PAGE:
The uprising in Russia could have sent shockwaves across equity and commodity markets but an apparent U-turn has meant only marginal volatility rather than a full-blown correction.
Russ Mould, investment director at AJ Bell, said: “Brent Crude had fallen by more than 4% over the past five days on fears about global economic weakness and how that would negatively impact demand. However, the oil price jumped 0.8% to $74.41 per barrel on Monday as markets contemplated a new period of uncertainty for supply.
“With more twists and turns to the Wagner mutiny than a theme park rollercoaster, markets aren’t ready to accept the drama is over, even though the rebel fighters have been stood down.
“Asian and European markets were weak on Monday, although one has to accept there were plenty of negative factors weighing on shares before the attempted coup in Russia, namely high inflation and further interest rate rises.
“China’s SSE index fell 1.5% after the renminbi hit a seven-month low against the dollar over concerns about the sustainability of the country’s post-Covid economic reopening, together with weak data on tourist spending. There are concerns over slowing growth and shrinking exports, issues that will no doubt trigger a new round of stimulus initiatives by the Chinese government.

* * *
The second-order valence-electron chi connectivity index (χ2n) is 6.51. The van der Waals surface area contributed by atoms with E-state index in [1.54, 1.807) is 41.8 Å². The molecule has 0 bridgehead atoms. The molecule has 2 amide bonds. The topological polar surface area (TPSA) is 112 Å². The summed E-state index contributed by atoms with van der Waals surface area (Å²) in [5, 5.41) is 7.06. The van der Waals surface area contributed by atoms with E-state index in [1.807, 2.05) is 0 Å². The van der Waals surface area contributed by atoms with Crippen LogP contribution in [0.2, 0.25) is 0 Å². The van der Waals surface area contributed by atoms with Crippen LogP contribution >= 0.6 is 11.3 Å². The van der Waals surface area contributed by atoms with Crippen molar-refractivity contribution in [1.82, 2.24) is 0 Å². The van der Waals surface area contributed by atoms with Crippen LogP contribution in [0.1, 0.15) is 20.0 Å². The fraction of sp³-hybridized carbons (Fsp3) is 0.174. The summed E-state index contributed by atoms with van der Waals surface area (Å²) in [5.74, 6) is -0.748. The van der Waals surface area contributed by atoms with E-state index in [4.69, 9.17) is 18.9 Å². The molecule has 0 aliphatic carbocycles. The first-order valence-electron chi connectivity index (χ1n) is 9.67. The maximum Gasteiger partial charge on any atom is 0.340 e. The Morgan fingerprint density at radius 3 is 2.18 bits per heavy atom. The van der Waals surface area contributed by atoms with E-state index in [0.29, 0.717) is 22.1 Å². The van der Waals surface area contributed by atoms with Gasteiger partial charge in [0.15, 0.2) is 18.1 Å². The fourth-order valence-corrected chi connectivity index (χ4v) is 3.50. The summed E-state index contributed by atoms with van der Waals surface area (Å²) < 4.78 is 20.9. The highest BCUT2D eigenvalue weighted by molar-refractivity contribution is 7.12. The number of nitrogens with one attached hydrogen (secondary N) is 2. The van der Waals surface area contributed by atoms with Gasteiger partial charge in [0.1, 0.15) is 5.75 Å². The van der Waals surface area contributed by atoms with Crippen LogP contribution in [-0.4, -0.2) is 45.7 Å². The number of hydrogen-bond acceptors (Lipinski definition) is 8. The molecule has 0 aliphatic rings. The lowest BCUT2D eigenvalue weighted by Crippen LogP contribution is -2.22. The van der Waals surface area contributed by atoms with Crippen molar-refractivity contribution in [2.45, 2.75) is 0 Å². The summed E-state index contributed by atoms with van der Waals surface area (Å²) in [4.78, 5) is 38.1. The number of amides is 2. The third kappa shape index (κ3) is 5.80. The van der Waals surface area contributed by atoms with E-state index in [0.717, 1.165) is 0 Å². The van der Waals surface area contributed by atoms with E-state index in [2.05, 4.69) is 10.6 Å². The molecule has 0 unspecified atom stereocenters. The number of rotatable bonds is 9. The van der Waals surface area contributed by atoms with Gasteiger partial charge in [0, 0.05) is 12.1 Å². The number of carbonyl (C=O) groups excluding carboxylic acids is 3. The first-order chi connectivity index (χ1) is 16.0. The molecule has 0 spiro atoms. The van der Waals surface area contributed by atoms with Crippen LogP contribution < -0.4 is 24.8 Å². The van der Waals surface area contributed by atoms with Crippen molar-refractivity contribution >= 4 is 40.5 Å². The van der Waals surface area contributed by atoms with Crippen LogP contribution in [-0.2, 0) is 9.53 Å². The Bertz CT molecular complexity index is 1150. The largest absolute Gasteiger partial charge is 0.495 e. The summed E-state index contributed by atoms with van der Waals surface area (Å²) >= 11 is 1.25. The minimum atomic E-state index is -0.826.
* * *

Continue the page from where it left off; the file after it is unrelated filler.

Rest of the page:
“In the UK, the FTSE 100 fell 0.4% to 7,434, dragged down by weakness among banks and packaging companies.
“Cineworld dived 26% to 0.54p after confirming it was on track to go into administration and subsequently delist its shares from the London Stock Exchange. Neither event comes as a shock given this fits with previously announced financial restructuring plans and adheres to earlier warnings that shareholders would be left with nothing. Importantly, its cinema operating subsidiaries will continue to trade as normal.”